Immune profiling of the colorectal cancer microenvironment for precision prognostics
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The tumour-node-metastasis staging system is the gold standard for colorectal cancer (CRC) patient stratification into prognostic subgroups and for treatment decision making. However, same-stage patients may have a different clinical outcome. Several features within the CRC microenvironment have previously been shown to have high prognostic significance. However, they are traditionally reported independently. This thesis aimed to assess the prognostic significance of tumour budding, lymphocytic and macrophage infiltration and desmoplastic reaction (DR), as well as their spatial inter-relationships across whole slide tissue sections through the application of automated image analysis and machine learning (ML) methodologies. Firstly, three image analysis algorithms were developed to automatically quantify tumour buds (TBs), lymphocytic and macrophage density on immunofluorescence whole slide images of patients from Scotland (n = 170) and Japan (n = 62). Survival analysis revealed that all were highly significant prognostic factors. The prognostic value of their spatial inter-relationships was also assessed, and results revealed that a low number of lymphocytes within 50μm of TBs was associated with reduced disease-specific survival. Secondly, ML algorithms were used for the development of two novel prognostic risk models: the tumour bud-immuno spatial index (TBISI) and the spatial immuno-oncology index (SIOI). The TBISI, which integrated TBs, lymphocytic infiltration and their spatial inter-relationship, was shown to be more accurate in patient stratification than any of the features in isolation or pT stage. The SIOI, which derived from integrating lymphocytic infiltration, the spatial association of lymphocytes and TBs and CD68⁺/CD163⁺ macrophage ratio, identified a subpopulation of patients who exhibit 100% survival over a 11.8-year follow-up period. All the aforementioned findings were confirmed in independent validation cohorts. Finally, a novel ML algorithm for the automatic and standardised classification of DR on stage II and III CRC patients (n = 528) was developed. The algorithm was shown to successfully classify DR on unseen whole slide images. Survival analysis results revealed that the ML classifier had a higher prognostic significance than manually assessed DR. In conclusion this thesis demonstrates how the use of automated image analysis can be successfully used for the standardised and reproducible assessment of various features and their inter-relationships within the complex tumour microenvironment. Additionally, it demonstrates how through ML approaches it is possible to develop novel combinatorial prognostic models which improve the prognostic accuracy in CRC.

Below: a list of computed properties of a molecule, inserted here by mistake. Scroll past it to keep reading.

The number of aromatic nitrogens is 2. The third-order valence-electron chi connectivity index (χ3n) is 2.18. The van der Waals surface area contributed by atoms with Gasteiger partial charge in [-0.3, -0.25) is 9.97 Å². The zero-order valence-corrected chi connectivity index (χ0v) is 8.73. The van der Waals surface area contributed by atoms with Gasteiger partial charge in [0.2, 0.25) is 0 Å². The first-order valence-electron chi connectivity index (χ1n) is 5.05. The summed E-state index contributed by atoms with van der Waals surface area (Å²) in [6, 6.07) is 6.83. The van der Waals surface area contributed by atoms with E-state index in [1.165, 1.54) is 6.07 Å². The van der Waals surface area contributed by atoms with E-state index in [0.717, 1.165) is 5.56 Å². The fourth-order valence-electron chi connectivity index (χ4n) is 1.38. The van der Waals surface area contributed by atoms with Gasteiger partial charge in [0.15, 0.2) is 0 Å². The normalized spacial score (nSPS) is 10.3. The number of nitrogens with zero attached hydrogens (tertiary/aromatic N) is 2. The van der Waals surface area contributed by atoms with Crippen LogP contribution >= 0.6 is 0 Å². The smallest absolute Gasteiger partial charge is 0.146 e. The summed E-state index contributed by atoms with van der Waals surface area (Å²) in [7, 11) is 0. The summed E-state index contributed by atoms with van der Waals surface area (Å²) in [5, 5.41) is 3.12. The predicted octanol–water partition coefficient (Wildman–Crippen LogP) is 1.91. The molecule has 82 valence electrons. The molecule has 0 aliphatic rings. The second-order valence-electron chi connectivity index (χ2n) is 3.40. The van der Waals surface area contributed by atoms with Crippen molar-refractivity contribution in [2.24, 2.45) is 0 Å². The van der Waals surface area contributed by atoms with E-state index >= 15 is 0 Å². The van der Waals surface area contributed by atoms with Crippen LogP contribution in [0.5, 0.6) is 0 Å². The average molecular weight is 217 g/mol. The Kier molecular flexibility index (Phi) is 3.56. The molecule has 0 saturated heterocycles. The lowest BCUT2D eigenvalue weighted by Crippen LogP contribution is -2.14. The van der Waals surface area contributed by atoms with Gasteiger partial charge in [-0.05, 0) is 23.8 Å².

Thesis, PhD Doctor of Philosophy
Creative Commons Attribution-NonCommercial-ShareAlike 4.0 Internationalhttp://creativecommons.org/licenses/by-nc-sa/4.0/
Embargo Date: 2023-08-26
Embargo Reason: Thesis restricted in accordance with University regulations. Print and electronic copy restricted until 26th August 2023
Description of related resourcesImmune profiling of the colorectal cancer microenvironment for precision prognostics (thesis data) Nearchou, I.P., University of St Andrews. DOI: https://doi.org/10.17630/ebb18d2b-b2ec-4b57-8c58-c0579d47f657
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